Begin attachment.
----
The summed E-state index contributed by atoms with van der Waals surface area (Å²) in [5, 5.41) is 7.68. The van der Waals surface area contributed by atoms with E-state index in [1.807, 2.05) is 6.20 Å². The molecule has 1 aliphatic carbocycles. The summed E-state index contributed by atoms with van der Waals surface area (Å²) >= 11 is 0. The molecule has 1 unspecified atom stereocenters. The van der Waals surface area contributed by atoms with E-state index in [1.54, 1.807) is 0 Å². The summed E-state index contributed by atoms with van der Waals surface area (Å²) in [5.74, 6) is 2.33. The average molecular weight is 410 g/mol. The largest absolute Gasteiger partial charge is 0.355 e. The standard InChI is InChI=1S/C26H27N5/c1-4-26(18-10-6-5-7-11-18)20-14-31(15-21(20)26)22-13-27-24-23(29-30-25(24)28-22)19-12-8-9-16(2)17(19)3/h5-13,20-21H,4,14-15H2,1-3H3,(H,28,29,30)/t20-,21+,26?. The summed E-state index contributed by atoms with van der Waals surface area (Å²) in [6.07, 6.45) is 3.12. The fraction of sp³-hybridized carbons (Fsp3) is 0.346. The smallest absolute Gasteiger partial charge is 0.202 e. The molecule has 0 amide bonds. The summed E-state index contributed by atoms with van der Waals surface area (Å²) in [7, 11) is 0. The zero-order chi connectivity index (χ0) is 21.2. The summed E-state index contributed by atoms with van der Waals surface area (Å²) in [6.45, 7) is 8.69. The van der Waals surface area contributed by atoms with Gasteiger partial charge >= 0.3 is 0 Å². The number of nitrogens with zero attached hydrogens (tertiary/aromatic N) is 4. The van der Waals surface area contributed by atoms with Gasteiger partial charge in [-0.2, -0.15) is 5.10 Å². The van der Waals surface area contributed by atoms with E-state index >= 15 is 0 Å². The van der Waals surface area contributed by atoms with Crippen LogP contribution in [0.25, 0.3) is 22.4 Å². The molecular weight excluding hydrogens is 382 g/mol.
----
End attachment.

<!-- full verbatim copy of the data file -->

The summed E-state index contributed by atoms with van der Waals surface area (Å²) in [5, 5.41) is 7.68. The van der Waals surface area contributed by atoms with E-state index in [1.807, 2.05) is 6.20 Å². The molecule has 1 aliphatic carbocycles. The summed E-state index contributed by atoms with van der Waals surface area (Å²) >= 11 is 0. The molecule has 1 unspecified atom stereocenters. The van der Waals surface area contributed by atoms with E-state index in [1.54, 1.807) is 0 Å². The summed E-state index contributed by atoms with van der Waals surface area (Å²) in [5.74, 6) is 2.33. The average molecular weight is 410 g/mol. The largest absolute Gasteiger partial charge is 0.355 e. The standard InChI is InChI=1S/C26H27N5/c1-4-26(18-10-6-5-7-11-18)20-14-31(15-21(20)26)22-13-27-24-23(29-30-25(24)28-22)19-12-8-9-16(2)17(19)3/h5-13,20-21H,4,14-15H2,1-3H3,(H,28,29,30)/t20-,21+,26?. The summed E-state index contributed by atoms with van der Waals surface area (Å²) in [6.07, 6.45) is 3.12. The fraction of sp³-hybridized carbons (Fsp3) is 0.346. The smallest absolute Gasteiger partial charge is 0.202 e. The molecule has 0 amide bonds. The summed E-state index contributed by atoms with van der Waals surface area (Å²) in [7, 11) is 0. The zero-order chi connectivity index (χ0) is 21.2. The summed E-state index contributed by atoms with van der Waals surface area (Å²) in [6.45, 7) is 8.69. The van der Waals surface area contributed by atoms with Gasteiger partial charge >= 0.3 is 0 Å². The number of nitrogens with zero attached hydrogens (tertiary/aromatic N) is 4. The van der Waals surface area contributed by atoms with Gasteiger partial charge in [-0.2, -0.15) is 5.10 Å². The van der Waals surface area contributed by atoms with E-state index >= 15 is 0 Å². The van der Waals surface area contributed by atoms with Crippen LogP contribution in [0.25, 0.3) is 22.4 Å². The molecular weight excluding hydrogens is 382 g/mol.